The Government has added another string to its bow and has strengthened the arrow being aimed at New Zealand’s overheated property market.
That string comes in the form of the proposed withholding tax on residential property sales. Yet another acronym to contend with, the Residential Land Withholding Tax (RLWT) was announced in the Government’s Issues Paper released yesterday.
The RLWT regime comes fast on the heels of other measures the Government has enacted this year to try to cool the property market. Those being:
- the obligation for buyers and sellers to provide their IRD numbers, and in the case of offshore buyers and sellers, their offshore tax number as well;
- the requirement for offshore taxpayers to have a New Zealand bank account before they will be issued with an IRD number; and
- the new bright-line test
These new measures won’t apply if the property is the person’s main home.
Aiming to have this new withholding tax regime in place by 1 July 2016, the RLWT will apply to residential property sales by offshore persons which are caught by the bright-line test.
Draft legislation for the bright-line test is expected to be enacted this month and will take effect from 1 October 2015.
The bright-line test will treat most residential property sales as taxable if the sale occurs within two years of acquisition, with the exception of a person’s main home.
For the bright-line test to be effective however, there needs to be a robust mechanism for collecting the tax owed; the RLWT is proposed to be that mechanism.
Withholding regimes on property are commonplace overseas, such as Canada, the US, and Japan. Even Australia has recently mooted a withholding tax on land sales by foreign investors.
Deducting the tax
At this stage the New Zealand Government intends for conveyancers or solicitors to act as withholding agents. The conveyancers will be required to deduct the RLWT at the time of settlement and pay it to the Inland Revenue. Feedback is sought as to whether this should be undertaken by the vendor’s or purchaser’s conveyancer.
The deduction of the RLWT will be required where the vendor:
- is an offshore person, and
- acquired the property after 1 October 2015, and
- has not owned the property for more than two years.
This means conveyancers will need to obtain this information from their client and act accordingly. If the conveyancer believes the information provided is false, they will be required to deduct the RLWT from the sale proceeds anyway.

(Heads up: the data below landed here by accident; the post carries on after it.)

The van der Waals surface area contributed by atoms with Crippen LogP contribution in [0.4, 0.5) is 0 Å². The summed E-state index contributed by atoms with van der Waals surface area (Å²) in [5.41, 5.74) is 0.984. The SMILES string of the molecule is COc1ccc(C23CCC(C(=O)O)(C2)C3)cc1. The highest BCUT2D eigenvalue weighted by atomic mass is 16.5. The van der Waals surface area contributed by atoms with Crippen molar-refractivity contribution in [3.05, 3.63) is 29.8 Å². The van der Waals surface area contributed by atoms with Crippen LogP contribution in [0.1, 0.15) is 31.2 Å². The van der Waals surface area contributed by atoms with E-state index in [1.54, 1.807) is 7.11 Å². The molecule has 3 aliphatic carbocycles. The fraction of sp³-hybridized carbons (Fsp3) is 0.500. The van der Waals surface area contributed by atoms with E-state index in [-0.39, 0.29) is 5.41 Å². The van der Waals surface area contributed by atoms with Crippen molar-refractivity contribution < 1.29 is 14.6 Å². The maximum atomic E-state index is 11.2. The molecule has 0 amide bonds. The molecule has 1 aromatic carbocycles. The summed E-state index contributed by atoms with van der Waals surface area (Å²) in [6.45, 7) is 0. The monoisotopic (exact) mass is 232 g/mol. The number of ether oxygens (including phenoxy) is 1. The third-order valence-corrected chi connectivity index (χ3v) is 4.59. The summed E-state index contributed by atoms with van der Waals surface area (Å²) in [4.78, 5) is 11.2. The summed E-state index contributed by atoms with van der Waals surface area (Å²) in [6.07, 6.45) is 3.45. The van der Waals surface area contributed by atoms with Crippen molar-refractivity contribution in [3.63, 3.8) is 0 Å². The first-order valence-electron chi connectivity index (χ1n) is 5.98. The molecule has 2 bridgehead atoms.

Clearly compliance obligations are going to increase for both vendors and conveyancers. The conveyancer will have to register with Inland Revenue as a RLWT agent, obtain the necessary information and administer to collecting and paying the RLWT where applicable.
These obligations may in fact fall to the purchaser where there is no conveyancing agent.
The way the regime will work is that the vendor will be able to claim a tax credit for the RLWT deducted when they include the property sale in their end of year tax return.
While all this sounds like a lot of added compliance work for vendors, conveyancers and possibly purchasers, remember it is only property sales where the vendor is an offshore person and the property is not the vendor’s main home (or the property is not relationship property or inherited property) that will be subject to the RLWT regime.
An offshore person is typically a non-resident of New Zealand however, for an individual, an offshore person can include a tax resident who has been out of New Zealand for the past year, or a New Zealand citizen who has been out of New Zealand for the past three years. An offshore person can also be a non-individual where the entity’s underlying control is held by offshore persons.
Therefore for your average resident New Zealander selling their main home, the RLWT will not be an issue as the bright-line test will not apply to them.
But don’t think the resident New Zealander can get around the rules by selling their ‘main home’ annually. Even resident vendors will be subject to the bright-line test if they sell three ‘main homes’ within in a two-year period.
While RLWT will not need to be deducted because they are not an offshore person, a resident will still be liable for tax on the gain under the bright-line test and, as they are resident in New Zealand it is much easier for the Inland Revenue to come knocking on their door than it is for offshore persons no longer physically in the country.
Calculating the RLWT
So how much will the RLWT be? It is proposed the RLWT will be the lower of 33% of the estimated gain on sale, or 10% of the purchase price, with vendors given the opportunity to file an interim tax return in some circumstances obtain a refund of the RLWT if applicable.
The Government should be commended on proposing a withholding mechanism on what are essentially property speculation gains. Although I can understand applying the RLWT to offshore vendors given the almost impossibility of extracting New Zealand tax from a person no longer in the country, perhaps consideration should be given to applying the RLWT regime to all vendors, both offshore and resident, who find themselves taxable under the bright-line test. To ensure the tax system operates fairly, this would surely be the most robust approach.
The challenge for the Government will be in ensuring the mechanism for collecting the tax is sound, compliance costs are minimised and of course having the rules clearly understandable by all.
The Government is seeking feedback on the proposed RLWT regime, in particular who should undertake the withholding and how practically the process will work. So if you have any views to put forth on this you only have until 2 October 2015 to get your feedback in.
Shelley-ann Brinkley Associate – Tax Consulting
T +64 9 414 5444
T +64 9 414 5444